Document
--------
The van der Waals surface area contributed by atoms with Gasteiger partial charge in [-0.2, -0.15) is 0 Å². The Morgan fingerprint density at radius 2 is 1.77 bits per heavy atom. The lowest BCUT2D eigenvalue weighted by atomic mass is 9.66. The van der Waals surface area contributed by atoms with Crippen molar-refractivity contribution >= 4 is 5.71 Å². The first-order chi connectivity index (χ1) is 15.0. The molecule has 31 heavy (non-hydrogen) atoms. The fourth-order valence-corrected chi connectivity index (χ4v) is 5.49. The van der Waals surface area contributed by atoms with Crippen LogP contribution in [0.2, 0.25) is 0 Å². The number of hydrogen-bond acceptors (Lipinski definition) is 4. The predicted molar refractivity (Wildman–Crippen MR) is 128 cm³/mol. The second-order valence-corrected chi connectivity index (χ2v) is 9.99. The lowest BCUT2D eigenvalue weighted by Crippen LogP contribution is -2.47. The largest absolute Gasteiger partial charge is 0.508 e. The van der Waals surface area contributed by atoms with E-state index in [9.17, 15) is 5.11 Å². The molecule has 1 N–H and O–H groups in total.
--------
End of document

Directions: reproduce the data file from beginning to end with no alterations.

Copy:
The van der Waals surface area contributed by atoms with Gasteiger partial charge in [-0.2, -0.15) is 0 Å². The Morgan fingerprint density at radius 2 is 1.77 bits per heavy atom. The lowest BCUT2D eigenvalue weighted by atomic mass is 9.66. The van der Waals surface area contributed by atoms with Crippen molar-refractivity contribution >= 4 is 5.71 Å². The first-order chi connectivity index (χ1) is 15.0. The molecule has 31 heavy (non-hydrogen) atoms. The fourth-order valence-corrected chi connectivity index (χ4v) is 5.49. The van der Waals surface area contributed by atoms with Crippen LogP contribution in [0.2, 0.25) is 0 Å². The number of hydrogen-bond acceptors (Lipinski definition) is 4. The predicted molar refractivity (Wildman–Crippen MR) is 128 cm³/mol. The second-order valence-corrected chi connectivity index (χ2v) is 9.99. The lowest BCUT2D eigenvalue weighted by Crippen LogP contribution is -2.47. The largest absolute Gasteiger partial charge is 0.508 e. The van der Waals surface area contributed by atoms with E-state index in [9.17, 15) is 5.11 Å². The molecule has 1 N–H and O–H groups in total.